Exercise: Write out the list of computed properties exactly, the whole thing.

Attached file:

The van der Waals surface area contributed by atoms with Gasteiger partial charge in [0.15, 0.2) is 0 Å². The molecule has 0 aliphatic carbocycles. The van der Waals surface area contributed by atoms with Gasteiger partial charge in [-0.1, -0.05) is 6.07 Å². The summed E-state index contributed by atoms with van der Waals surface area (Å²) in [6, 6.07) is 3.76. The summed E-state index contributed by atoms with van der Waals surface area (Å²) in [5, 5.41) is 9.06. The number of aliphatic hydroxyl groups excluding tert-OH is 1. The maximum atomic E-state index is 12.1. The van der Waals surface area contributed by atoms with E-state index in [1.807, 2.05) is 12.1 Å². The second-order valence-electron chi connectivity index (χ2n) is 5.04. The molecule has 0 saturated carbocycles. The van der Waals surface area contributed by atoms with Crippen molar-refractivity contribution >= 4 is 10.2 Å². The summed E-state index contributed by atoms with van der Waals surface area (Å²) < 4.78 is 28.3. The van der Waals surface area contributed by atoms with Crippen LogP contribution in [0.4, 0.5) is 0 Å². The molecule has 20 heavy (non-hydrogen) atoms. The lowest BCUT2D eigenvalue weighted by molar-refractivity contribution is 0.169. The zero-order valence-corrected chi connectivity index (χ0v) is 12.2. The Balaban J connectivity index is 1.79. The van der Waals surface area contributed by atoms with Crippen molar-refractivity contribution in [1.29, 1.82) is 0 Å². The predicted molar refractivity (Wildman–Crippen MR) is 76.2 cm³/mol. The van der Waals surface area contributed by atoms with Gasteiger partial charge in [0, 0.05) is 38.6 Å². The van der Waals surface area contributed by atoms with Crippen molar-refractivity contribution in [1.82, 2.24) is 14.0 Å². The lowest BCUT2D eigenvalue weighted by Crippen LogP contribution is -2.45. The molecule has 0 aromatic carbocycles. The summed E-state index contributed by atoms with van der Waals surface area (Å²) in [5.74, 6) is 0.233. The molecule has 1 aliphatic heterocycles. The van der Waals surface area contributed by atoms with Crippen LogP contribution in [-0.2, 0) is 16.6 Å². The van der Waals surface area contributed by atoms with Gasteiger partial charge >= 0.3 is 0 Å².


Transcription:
The van der Waals surface area contributed by atoms with Gasteiger partial charge in [0.15, 0.2) is 0 Å². The molecule has 0 aliphatic carbocycles. The van der Waals surface area contributed by atoms with Gasteiger partial charge in [-0.1, -0.05) is 6.07 Å². The summed E-state index contributed by atoms with van der Waals surface area (Å²) in [6, 6.07) is 3.76. The summed E-state index contributed by atoms with van der Waals surface area (Å²) in [5, 5.41) is 9.06. The number of aliphatic hydroxyl groups excluding tert-OH is 1. The maximum atomic E-state index is 12.1. The van der Waals surface area contributed by atoms with E-state index in [1.807, 2.05) is 12.1 Å². The second-order valence-electron chi connectivity index (χ2n) is 5.04. The molecule has 0 saturated carbocycles. The van der Waals surface area contributed by atoms with Crippen molar-refractivity contribution >= 4 is 10.2 Å². The summed E-state index contributed by atoms with van der Waals surface area (Å²) < 4.78 is 28.3. The van der Waals surface area contributed by atoms with Crippen LogP contribution in [0.4, 0.5) is 0 Å². The molecule has 20 heavy (non-hydrogen) atoms. The lowest BCUT2D eigenvalue weighted by molar-refractivity contribution is 0.169. The zero-order valence-corrected chi connectivity index (χ0v) is 12.2. The Balaban J connectivity index is 1.79. The van der Waals surface area contributed by atoms with Crippen molar-refractivity contribution in [1.29, 1.82) is 0 Å². The predicted molar refractivity (Wildman–Crippen MR) is 76.2 cm³/mol. The van der Waals surface area contributed by atoms with Gasteiger partial charge in [0, 0.05) is 38.6 Å². The van der Waals surface area contributed by atoms with Crippen molar-refractivity contribution in [1.82, 2.24) is 14.0 Å². The lowest BCUT2D eigenvalue weighted by Crippen LogP contribution is -2.45. The molecule has 0 aromatic carbocycles. The summed E-state index contributed by atoms with van der Waals surface area (Å²) in [5.74, 6) is 0.233. The molecule has 1 aliphatic heterocycles. The van der Waals surface area contributed by atoms with Crippen LogP contribution in [-0.2, 0) is 16.6 Å². The van der Waals surface area contributed by atoms with Gasteiger partial charge >= 0.3 is 0 Å².